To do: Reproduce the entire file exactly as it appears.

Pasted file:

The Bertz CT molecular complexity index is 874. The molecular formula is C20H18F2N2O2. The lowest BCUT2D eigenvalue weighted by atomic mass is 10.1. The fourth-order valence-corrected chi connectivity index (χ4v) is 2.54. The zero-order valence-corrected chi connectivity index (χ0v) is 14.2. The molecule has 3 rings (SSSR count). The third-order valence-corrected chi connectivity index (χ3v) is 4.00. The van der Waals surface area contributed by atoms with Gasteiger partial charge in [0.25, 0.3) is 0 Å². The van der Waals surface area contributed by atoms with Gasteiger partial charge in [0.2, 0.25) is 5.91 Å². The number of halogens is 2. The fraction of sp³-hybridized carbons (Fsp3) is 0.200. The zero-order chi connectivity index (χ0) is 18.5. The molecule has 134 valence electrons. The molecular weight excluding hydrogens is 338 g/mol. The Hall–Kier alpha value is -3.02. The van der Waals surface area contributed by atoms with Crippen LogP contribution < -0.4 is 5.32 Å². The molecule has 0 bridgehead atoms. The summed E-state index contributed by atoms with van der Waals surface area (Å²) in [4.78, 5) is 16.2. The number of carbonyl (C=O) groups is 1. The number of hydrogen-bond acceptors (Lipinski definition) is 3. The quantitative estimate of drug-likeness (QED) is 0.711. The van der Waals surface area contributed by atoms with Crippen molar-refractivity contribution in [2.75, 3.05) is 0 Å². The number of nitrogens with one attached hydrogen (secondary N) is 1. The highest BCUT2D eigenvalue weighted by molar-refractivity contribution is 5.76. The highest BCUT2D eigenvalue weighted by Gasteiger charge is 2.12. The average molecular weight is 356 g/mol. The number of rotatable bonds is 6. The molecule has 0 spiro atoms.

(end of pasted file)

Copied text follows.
The Bertz CT molecular complexity index is 874. The molecular formula is C20H18F2N2O2. The lowest BCUT2D eigenvalue weighted by atomic mass is 10.1. The fourth-order valence-corrected chi connectivity index (χ4v) is 2.54. The zero-order valence-corrected chi connectivity index (χ0v) is 14.2. The molecule has 3 rings (SSSR count). The third-order valence-corrected chi connectivity index (χ3v) is 4.00. The van der Waals surface area contributed by atoms with Gasteiger partial charge in [0.25, 0.3) is 0 Å². The van der Waals surface area contributed by atoms with Gasteiger partial charge in [0.2, 0.25) is 5.91 Å². The number of halogens is 2. The fraction of sp³-hybridized carbons (Fsp3) is 0.200. The zero-order chi connectivity index (χ0) is 18.5. The molecule has 134 valence electrons. The molecular weight excluding hydrogens is 338 g/mol. The Hall–Kier alpha value is -3.02. The van der Waals surface area contributed by atoms with Crippen LogP contribution < -0.4 is 5.32 Å². The molecule has 0 bridgehead atoms. The summed E-state index contributed by atoms with van der Waals surface area (Å²) in [4.78, 5) is 16.2. The number of carbonyl (C=O) groups is 1. The number of hydrogen-bond acceptors (Lipinski definition) is 3. The quantitative estimate of drug-likeness (QED) is 0.711. The van der Waals surface area contributed by atoms with Crippen molar-refractivity contribution in [2.75, 3.05) is 0 Å². The number of nitrogens with one attached hydrogen (secondary N) is 1. The highest BCUT2D eigenvalue weighted by molar-refractivity contribution is 5.76. The highest BCUT2D eigenvalue weighted by Gasteiger charge is 2.12. The average molecular weight is 356 g/mol. The number of rotatable bonds is 6. The molecule has 0 spiro atoms.